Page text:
Note 17 of Deep Learning: Monte Carlo Methods

Las Vegas algorithms and Monte Carlo algorithms are two rough categories of randomized algorithms. Las Vegas algorithms always return a precisely correct answer (or report fail), by consuming a random amount of resources; Monte Carlo algorithms return answers (by approximation) with a random amount of error, which may be reduced by expending more resources.

Monte Carlo Sampling

When a sum or integral cannot be computed exactly (e.g. it has an exponential numbers of terms), we can approximate it using Monte Carlo sampling, which views the sum or integral as an expectation under some distribution, and approximate the expectation by a corresponding average.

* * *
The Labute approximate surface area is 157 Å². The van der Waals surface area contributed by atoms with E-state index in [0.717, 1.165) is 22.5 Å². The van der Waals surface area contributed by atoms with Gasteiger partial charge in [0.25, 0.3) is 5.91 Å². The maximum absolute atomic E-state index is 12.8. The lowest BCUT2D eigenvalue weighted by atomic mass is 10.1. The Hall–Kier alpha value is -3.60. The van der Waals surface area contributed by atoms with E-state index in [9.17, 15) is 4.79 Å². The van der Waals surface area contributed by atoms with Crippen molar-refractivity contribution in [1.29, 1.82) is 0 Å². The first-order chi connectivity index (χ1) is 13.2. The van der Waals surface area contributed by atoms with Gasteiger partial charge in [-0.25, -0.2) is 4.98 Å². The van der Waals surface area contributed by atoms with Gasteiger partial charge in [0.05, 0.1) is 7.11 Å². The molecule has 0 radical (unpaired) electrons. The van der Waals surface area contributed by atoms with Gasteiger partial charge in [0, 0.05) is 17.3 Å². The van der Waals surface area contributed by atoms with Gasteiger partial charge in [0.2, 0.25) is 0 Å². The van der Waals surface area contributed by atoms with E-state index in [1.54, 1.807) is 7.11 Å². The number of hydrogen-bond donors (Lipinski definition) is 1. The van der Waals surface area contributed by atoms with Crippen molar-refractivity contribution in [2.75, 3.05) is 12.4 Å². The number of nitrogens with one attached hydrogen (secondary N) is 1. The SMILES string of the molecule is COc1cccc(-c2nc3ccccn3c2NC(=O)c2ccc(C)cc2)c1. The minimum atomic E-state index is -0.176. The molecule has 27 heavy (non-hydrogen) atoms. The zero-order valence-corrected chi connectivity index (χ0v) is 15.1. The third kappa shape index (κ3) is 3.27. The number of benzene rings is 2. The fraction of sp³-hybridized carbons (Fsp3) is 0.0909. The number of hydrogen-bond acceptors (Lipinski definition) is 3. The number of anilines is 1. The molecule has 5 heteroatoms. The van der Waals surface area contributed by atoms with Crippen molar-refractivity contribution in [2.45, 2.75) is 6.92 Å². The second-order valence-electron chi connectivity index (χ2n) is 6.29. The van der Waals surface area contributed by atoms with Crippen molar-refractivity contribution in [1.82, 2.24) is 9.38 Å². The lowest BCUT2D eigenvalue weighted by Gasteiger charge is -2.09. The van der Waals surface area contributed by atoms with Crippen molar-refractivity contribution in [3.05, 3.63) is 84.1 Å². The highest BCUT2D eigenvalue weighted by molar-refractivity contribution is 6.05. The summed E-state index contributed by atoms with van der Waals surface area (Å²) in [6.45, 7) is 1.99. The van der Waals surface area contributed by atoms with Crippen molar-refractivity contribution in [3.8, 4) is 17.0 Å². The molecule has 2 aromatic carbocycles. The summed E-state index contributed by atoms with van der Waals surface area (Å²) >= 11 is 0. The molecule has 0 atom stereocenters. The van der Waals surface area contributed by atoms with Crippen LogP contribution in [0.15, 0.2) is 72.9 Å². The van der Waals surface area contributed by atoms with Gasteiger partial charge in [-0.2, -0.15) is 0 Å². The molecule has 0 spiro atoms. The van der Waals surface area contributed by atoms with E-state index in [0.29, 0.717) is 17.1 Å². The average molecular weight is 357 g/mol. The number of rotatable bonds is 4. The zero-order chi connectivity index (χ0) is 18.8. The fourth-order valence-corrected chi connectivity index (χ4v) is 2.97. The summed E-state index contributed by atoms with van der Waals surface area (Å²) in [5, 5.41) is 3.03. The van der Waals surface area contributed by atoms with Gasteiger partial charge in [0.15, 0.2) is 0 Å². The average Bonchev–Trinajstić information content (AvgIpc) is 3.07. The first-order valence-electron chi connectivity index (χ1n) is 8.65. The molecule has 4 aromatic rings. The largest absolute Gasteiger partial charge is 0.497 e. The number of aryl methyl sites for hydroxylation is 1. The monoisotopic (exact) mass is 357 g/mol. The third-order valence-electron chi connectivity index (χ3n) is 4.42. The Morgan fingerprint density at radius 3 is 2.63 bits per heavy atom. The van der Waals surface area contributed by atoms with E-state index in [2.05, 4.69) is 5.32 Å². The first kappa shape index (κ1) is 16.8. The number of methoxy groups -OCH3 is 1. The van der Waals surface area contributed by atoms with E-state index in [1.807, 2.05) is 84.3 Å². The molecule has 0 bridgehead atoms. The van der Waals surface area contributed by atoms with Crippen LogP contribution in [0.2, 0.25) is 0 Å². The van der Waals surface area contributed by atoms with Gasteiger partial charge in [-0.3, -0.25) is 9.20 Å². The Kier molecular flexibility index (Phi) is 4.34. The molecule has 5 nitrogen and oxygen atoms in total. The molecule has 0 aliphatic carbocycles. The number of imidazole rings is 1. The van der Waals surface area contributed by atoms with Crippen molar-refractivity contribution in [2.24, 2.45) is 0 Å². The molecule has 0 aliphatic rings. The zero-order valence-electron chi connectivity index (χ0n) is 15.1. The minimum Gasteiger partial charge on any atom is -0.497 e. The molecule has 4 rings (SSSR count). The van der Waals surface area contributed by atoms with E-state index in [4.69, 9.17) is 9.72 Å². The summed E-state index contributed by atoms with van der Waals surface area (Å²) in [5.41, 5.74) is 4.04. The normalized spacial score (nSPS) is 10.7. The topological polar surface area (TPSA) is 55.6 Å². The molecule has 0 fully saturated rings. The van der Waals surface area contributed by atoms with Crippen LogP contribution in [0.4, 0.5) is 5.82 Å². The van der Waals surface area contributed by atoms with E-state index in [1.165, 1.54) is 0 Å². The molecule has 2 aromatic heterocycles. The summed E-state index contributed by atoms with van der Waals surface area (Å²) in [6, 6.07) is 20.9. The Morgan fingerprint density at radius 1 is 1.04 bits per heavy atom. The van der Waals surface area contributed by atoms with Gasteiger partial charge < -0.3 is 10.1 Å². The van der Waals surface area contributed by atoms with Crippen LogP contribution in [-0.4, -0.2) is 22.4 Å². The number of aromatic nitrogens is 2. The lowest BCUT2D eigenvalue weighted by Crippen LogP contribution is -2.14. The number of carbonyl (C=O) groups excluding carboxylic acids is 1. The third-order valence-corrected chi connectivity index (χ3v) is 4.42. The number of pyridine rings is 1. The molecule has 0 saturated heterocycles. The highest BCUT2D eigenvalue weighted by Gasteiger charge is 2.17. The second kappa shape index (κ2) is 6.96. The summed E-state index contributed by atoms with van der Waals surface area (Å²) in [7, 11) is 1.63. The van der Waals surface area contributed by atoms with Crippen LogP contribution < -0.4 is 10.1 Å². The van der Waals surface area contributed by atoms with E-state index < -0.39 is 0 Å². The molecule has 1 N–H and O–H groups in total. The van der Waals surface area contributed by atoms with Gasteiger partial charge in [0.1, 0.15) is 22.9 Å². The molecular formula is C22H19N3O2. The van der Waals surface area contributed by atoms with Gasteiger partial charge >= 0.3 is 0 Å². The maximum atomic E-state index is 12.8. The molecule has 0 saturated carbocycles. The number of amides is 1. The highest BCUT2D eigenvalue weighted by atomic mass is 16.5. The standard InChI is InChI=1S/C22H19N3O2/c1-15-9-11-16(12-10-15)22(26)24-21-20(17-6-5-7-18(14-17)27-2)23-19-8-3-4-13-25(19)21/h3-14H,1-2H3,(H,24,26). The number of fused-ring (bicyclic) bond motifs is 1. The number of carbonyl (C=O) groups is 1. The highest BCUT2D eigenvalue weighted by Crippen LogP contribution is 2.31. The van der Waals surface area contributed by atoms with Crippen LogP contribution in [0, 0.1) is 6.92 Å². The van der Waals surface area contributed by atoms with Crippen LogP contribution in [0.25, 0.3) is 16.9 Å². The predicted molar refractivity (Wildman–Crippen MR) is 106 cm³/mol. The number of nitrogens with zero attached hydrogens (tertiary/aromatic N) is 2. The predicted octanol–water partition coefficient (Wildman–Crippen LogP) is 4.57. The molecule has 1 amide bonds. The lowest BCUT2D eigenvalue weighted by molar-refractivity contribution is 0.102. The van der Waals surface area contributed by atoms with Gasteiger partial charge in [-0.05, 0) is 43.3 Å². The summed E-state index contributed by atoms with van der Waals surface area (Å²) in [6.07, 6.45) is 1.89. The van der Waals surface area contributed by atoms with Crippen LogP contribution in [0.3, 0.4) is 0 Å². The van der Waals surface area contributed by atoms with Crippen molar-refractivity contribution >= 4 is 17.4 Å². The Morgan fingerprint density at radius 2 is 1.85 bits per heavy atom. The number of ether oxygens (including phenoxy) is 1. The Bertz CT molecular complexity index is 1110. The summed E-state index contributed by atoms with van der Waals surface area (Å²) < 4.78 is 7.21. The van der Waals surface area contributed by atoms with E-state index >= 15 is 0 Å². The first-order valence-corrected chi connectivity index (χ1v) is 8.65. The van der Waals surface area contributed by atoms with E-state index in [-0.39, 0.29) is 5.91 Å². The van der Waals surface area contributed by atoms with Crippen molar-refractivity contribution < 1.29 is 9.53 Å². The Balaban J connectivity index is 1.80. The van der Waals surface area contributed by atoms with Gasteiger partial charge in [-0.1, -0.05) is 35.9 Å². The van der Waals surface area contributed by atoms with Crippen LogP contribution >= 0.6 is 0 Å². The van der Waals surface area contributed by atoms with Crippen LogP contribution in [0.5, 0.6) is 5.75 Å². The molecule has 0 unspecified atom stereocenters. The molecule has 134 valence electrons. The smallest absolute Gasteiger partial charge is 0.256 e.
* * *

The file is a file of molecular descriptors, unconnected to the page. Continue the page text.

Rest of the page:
Let

s can be approximated by drawing n samples $x^{(1)},…,x^{(n)}$ from p and computing the empirical average

We also have

which gives us a way of estimating $Var[\hat{s}_n]$.

When x cannot be sampled from p, an alternative is to use importance sampling, and more generally, to form a sequence of estimators that coverage towards the distribution of interest, which is the approach of Monte Carlo Markov chains (MCMC).

Importance Sampling

It’s important to decide which part of the integrand should play the role of the probability $p(x)$ and which part should play the role of the quantity $f(x)$ whose expected value is to be estimated. But any decomposition can be rewritten as

where we now sample from $q$ and average $\frac{pf}{q}$.

In many cases, the problem to be solved will specify a given $p$ and $f$, which may not be the optimal choice in terms of the number of samples required to obtain a given level of accuracy. We can suppose $q^$ is the optimal choice which can be derived easily. The optimal $q^$* corresponds to optimal importance sampling.

Markov Chain Monte Carlo Methods (MCMC)